O's power surge turns on Brewers' 12th loss in row

May 24, 1994|By Tom Keegan | Tom Keegan,Sun Staff Writer

MILWAUKEE -- Two long streaks ended and one endured last night at County Stadium, home of thousands of empty seats and one awful major-league baseball team.

For a change, Orioles first baseman Rafael Palmeiro didn't get a hit and most of his teammates did in a 5-3 win over the Milwaukee Brewers, witnessed by 10,849 fans, including a large woman dressed in a fluffy neck-to-toe bird costume.

Palmeiro went 0-for-4 with a walk, extinguishing his club-record 24-game hitting streak on the same night the Brewers extended their losing streak to 12 games.

"It's no big deal," Palmeiro said. "Streaks come and go. We won the game and that's more important."

The Orioles didn't mind seeing another streak end.

They had gone five games and 52 innings without a home run until a couple of unlikely streak-busters terminated that drought. Jack Voigt and Mark McLemore homered in the three-run fifth inning against Milwaukee starter Ricky Bones (3-4, 2.34), who allowed five runs in 7 1/3 innings.

With help from five relievers, the Orioles' Ben McDonald (8-2, 3.65), flashing a season-best curveball and a rejuvenated fastball, made the inning stand up.

McDonald allowed three runs (two earned) and eight hits, walked two and struck out three in 6 2/3 innings. He moved into a three-way tie for the major-league lead in wins with Kansas City's David Cone and St. Louis' Bob Tewksbury.

The win moved the Orioles to within four games of the first-place New York Yankees.

"We haven't even begun to play well and we're right in there," McDonald said. "The Yankees have played as good as they can. Boston has played as good as it can and the Orioles have yet to play as good as we can play."

McDonald had gone 1-2 with a 7.88 ERA in his previous three starts and had complained of a "dead arm."

"That's gone," McDonald said. "I was able to come inside good a few times when I needed to and that tells me I had my good velocity."

After Turner Ward's sacrifice fly trimmed the Orioles' lead to two runs with two outs in the seventh, Oates sent for left-hander Tom Bolton to face Dave Nilsson.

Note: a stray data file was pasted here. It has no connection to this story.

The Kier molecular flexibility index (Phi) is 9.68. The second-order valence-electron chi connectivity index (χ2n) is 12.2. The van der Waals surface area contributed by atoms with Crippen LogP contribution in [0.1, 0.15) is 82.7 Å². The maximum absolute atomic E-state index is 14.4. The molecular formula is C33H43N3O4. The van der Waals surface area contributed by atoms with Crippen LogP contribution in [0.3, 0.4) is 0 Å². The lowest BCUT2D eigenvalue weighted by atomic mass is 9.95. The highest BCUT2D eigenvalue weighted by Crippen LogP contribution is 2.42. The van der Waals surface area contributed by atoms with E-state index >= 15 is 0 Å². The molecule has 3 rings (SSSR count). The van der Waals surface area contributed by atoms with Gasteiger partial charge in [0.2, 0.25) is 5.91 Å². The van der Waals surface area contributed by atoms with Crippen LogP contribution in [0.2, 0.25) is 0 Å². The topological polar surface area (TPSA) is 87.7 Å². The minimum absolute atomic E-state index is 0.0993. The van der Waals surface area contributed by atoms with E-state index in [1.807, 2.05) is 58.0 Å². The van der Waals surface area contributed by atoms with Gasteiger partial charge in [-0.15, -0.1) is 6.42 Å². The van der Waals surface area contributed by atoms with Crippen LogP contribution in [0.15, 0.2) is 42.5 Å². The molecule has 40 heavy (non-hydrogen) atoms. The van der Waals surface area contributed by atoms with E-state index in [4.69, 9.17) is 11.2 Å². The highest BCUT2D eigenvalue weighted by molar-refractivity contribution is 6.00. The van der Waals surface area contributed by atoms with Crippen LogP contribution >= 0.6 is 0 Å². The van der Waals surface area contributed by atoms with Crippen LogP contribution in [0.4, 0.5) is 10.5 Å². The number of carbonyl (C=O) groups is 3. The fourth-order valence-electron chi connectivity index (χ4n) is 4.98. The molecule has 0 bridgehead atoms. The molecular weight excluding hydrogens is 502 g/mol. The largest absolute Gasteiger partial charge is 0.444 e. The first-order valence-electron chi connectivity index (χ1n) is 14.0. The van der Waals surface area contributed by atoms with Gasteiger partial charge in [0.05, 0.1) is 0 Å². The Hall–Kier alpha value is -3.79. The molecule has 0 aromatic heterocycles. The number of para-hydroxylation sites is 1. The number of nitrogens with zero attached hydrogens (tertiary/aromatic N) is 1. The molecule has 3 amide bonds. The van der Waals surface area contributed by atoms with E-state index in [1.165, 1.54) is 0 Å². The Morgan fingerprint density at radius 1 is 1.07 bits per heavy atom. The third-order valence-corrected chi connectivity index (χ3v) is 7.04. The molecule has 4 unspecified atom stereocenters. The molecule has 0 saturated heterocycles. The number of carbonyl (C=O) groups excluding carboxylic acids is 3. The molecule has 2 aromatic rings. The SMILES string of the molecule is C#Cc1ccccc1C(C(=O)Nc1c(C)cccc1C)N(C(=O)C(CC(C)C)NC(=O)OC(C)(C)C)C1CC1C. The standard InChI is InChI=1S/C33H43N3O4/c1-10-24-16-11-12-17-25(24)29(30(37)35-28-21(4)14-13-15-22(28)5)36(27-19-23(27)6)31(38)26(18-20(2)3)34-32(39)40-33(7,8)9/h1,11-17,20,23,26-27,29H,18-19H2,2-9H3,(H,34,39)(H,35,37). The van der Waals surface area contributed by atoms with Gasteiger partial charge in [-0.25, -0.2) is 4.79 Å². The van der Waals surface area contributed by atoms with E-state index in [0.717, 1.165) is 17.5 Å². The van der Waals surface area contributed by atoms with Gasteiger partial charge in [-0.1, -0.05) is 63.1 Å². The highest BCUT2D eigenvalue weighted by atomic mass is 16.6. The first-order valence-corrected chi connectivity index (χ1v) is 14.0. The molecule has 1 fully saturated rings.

Bolton, the first of five Orioles relievers, struck out Nilsson. Oates also used Mark Eichhorn, Jim Poole, Alan Mills and Lee Smith, who earned his 18th save in 19 chances.

zTC "I can't keep doing that all the time," Oates said. "They can't

pitch every day. Maybe one of these days we'll score 10 runs and the game won't be on the line every pitch."

Milwaukee manager Phil Garner made a similar pitching change in the ninth with Palmeiro at the plate trying to extend his streak. Garner called for left-hander Graeme Lloyd to replace Doug Henry.

McLemore walked in front of Palmeiro with two outs, giving the Orioles' No. 3 hitter one more crack at extending the streak, but Lloyd stabbed his low line drive.

"I was hoping Mark would get on so I could have another chance," Palmeiro said. "But even if he didn't get on, it wouldn't have been any big deal."

Third baseman Leo Gomez, coming off a 4-for-5, two-double day in New York, didn't exhaust all the big hits from his bat.

In the fourth inning, Gomez drove a double to the gap in left-center, scoring Palmeiro, who had walked, and Cal Ripken, who had singled.

Gomez's double not only gave the Orioles a 2-1 lead, but also gave them more reason to give thanks he drew no interest on the trade market.

The Orioles tried to trade Gomez all spring. They would have taken a Johnny Oates bubble gum card in return, but nobody offered that much. Peter Angelos wouldn't let the front office release him.

Then Chris Sabo went on the disabled list with a bad back, and suddenly Gomez didn't look like excess baggage. Didn't play like it, either.

"I'm happy right now," Gomez said. "They gave me a chance to play and I'm proving I can do my job."

As a starter in 17 games, Gomez is hitting .339 with two home runs and 12 RBIs.

Gomez brought the Orioles back from a 1-0 deficit.

In the third, Jose Valentin reached second with one out on an error charged to center fielder Mike Devereaux and went on to score.

Left fielder Brady Anderson and Devereaux converged on Valentin's fly ball to shallow left-center and barely avoided a collision as the ball dropped to the turf.

Gomez wasn't the only Sunday hero who began the year on the bench who came through for the Orioles for the second game in a row.

Voigt, filling in for injured right fielder Jeffrey Hammonds, led off the fifth inning with his second home run to give the Orioles a 3-1 lead and start a three-run rally.

Anderson followed with a double to left and McLemore hit his first home run to make it 5-1.

In the seventh, the Brewers strung one-out singles from Matt Mieske, Valentin and Jeff Cirillo (who entered in the first inning when Billy Spiers sprained his ankle) into a run and Ward's sacrifice fly cut the Orioles' lead to 5-3.


Opponent: Milwaukee Brewers

Site: County Stadium, Milwaukee

Time: 8:05

TV/Radio: Ch. 54/WBAL (1090 AM)

Starters: Orioles' Sid Fernandez (2-2, 3.40) vs. Brewers' Ted Higuera (1-3, 4.81)

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